Two years after a high-profile sales event, Baja project stuck in red tape, slow market
But two years after a San Diego sales event that drew hundreds of would-be purchasers, the planned three-tower Trump Ocean Resort has yet to break ground and development has slowed along the Tijuana-Ensenada strip known as the Gold Coast.
A 10-mile drive from the border, a half-dozen workers poured concrete into a trench yesterday. Orange fencing surrounded a large deep hole. A wind-tattered billboard displaying a giant photograph of Trump rose over the 17-acre site overlooking the Coronado Islands.
Tijuana officials say the developer received a land use permit in 2005, allowing 526 units to be built on the property that juts out into the Pacific Ocean at Punta Bandera. But the developer has yet to receive a construction permit from Tijuana’s Urban Development Department, the key city agency that gives the go-ahead for new projects.
“Going through the files, we can’t find an application,” said director Miguel Angel Zavala.
Trump’s Los Angeles-based partner, Irongate, said the much-publicized project is moving forward, despite delays, and that they are in the final stages of presenting documents to City Hall. Tijuana’s Municipal Planning Institute, which conducts initial reviews and submits recommendations to the Urban Development Department, received plans earlier this month, the developer said.
So far, U.S. buyers make up more than 90 percent of the project’s clientele, said Carlos Palafox, director of development for Irongate. To date, 167 units have been pre-sold in the first tower, which will have 232 units on 26 stories and is scheduled to open at the end of 2009, about six months behind initial projections, Palafox said.
About 40 percent of the space has been spoken for in the second 26-story tower.
Buyers who sign a contract agree to put down 30 percent of their unit’s cost over a specified time period, Palafox said.
Trump said in an October 2006 interview that the Trump Organization will be a “significant” equity investor in the $200 million project. But Palafox said Trump has yet to invest in Trump Ocean Resort in Baja. Palafox described Trump as a “branding partner,” meaning that he has lent his name.
“The only thing I am at liberty to say now is that we are working with Irongate on a project there,” Rhona Graff, Trump’s executive assistant, wrote in response to a written query.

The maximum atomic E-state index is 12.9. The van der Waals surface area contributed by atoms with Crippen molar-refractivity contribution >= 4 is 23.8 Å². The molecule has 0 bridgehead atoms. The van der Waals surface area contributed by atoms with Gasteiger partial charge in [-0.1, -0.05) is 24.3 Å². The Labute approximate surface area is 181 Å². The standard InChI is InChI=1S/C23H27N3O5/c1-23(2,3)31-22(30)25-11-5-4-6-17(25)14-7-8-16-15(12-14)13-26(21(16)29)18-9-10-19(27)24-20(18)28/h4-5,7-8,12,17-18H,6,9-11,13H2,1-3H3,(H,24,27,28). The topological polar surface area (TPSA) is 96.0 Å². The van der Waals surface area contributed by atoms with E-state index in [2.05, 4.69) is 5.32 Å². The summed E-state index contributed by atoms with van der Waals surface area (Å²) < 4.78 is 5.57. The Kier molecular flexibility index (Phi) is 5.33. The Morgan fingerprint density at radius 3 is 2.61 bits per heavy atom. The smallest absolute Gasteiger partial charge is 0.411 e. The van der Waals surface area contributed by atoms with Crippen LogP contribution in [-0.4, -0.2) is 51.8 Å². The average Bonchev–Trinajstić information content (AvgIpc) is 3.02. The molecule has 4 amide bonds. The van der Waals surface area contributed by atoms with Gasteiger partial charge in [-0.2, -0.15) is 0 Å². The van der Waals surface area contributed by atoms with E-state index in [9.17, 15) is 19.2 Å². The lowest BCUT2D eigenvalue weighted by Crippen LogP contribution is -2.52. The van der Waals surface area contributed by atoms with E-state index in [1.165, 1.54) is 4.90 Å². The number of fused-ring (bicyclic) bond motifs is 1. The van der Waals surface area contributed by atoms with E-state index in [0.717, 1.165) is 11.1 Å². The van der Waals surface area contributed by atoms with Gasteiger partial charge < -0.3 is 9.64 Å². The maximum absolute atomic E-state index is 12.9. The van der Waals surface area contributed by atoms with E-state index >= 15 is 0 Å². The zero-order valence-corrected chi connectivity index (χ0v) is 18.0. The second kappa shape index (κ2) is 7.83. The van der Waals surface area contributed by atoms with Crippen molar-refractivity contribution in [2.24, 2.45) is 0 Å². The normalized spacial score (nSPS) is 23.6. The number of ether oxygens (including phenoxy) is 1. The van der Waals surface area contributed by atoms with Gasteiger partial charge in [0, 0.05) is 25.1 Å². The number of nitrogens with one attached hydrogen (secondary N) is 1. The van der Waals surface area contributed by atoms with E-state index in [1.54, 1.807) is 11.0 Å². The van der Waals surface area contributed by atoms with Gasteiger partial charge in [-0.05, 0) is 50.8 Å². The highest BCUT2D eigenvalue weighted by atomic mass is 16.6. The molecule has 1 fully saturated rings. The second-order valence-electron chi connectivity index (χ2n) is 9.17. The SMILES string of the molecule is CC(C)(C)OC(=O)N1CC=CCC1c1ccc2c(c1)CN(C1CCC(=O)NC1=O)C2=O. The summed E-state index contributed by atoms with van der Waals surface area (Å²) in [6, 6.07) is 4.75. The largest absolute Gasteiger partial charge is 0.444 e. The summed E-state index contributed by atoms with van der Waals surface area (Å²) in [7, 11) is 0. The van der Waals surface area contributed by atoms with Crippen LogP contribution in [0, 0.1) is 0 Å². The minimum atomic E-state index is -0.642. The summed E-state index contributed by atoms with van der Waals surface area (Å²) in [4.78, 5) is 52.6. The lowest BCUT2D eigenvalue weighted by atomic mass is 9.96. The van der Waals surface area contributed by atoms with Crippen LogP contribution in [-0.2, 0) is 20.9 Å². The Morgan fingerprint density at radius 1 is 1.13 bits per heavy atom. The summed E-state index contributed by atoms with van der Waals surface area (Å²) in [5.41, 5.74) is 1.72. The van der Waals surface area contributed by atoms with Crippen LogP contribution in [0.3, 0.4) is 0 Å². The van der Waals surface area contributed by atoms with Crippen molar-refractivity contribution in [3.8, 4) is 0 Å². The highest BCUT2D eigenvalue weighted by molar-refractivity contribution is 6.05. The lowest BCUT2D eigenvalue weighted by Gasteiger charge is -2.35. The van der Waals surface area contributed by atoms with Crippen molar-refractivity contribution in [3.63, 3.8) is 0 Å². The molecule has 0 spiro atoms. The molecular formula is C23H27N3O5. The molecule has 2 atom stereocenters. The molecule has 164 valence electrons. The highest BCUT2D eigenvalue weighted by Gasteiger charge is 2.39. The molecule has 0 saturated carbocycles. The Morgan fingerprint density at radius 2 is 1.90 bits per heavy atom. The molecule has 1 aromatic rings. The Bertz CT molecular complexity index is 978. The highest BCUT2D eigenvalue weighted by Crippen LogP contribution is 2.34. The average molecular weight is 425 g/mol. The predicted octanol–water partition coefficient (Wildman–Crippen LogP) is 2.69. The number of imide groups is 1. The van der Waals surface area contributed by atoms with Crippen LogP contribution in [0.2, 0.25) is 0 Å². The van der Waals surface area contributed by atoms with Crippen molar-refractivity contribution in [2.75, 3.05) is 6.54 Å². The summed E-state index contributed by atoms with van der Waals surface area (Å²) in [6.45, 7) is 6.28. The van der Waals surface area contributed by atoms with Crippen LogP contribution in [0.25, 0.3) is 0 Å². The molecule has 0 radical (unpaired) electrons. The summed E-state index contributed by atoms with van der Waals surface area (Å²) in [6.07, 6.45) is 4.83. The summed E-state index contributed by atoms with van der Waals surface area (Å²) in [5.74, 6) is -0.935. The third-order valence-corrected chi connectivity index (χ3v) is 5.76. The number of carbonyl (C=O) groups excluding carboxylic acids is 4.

Palafox said Trump’s participation is significant for the project, as “Trump has become a highly recognized brand,” Palafox said. “With branding comes a very serious partnership. Trump has to protect their quality standards.”
Trump, a celebrity real estate developer known for his TV show “The Apprentice,” has found success in becoming the public face for many developments that carry his name but not his investments.
Like other developments along the Tijuana-Ensenada coastline, Trump Ocean Resort has suffered from the U.S. real estate downturn, as fewer buyers have the equity to purchase second homes in Mexico.
“I think that all U.S. projects that target U.S. buyers have been significantly impacted by the U.S. housing markets,” Palafox said. Another factor accounting for the delay has been finding banks willing to lend the capital for the project, Palafox said, as “almost all U.S. and European banks are going through a much stricter authorization and underwriting process.”
Palafox said the financing agreements are confidential.
Construction on the first tower is set to start in March and the second tower in July.
Palafox said that work has been going on: Workers have been grading the land and installing utilities. “The reason it’s not visible is that it’s all underground.”
Just two years ago, a booming U.S. housing market was a key factor fueling a frenzy of purchases along northern Baja California’s coastline. The chance to own oceanfront property at a fraction of U.S. prices lured many baby boomers to take equity from their U.S. homes to invest in Mexico.
But with the downturn in the U.S. market, Baja California’s coastal real estate sales have fallen. Rafael Liceaga, a well-known Baja California real estate broker, said sales have fallen about 40 percent to 50 percent since the height of the boom but remain above pre-boom levels.
“There continues to be much movement, many transactions,” said Eduardo Rosales, president of the Rosarito Beach branch of AMPI, a national realty agents group.
Despite recent setbacks, “the location is strategic,” said Rosales. “People are investing and are going to continue to invest.”
But now a new market is developing, as buyers have begun scouting for foreclosure properties and “properties that people are trying to sell ASAP,” said Gustavo Torres, a broker in the Rosarito Beach area and vice president of the local AMPI branch.
At Trump Ocean Resort, “we have not reduced prices at all. Our sales have had a slowdown, but we are still selling,” Palafox said. Prices now range from the mid-$300,000s for a studio on the lower floor to $2.5 million for a penthouse.
A saleswoman said amenities will include four infinity-edge pools, tennis courts, a full-service day spa, five-star restaurants, bars and convention space.
Tom Pfleider, an Inland Empire entrepreneur, purchased a one-bedroom unit in the first tower during Trump’s 2006 San Diego sales event.
“We relied a lot on Trump’s name and the fact that he was doing due diligence,” Pfleider said. “We remain excited and expect it to be a first-class property.”
Staff writer Lori Weisberg contributed to this report.
Sandra Dibble: (619) 293-1716; firstname.lastname@example.org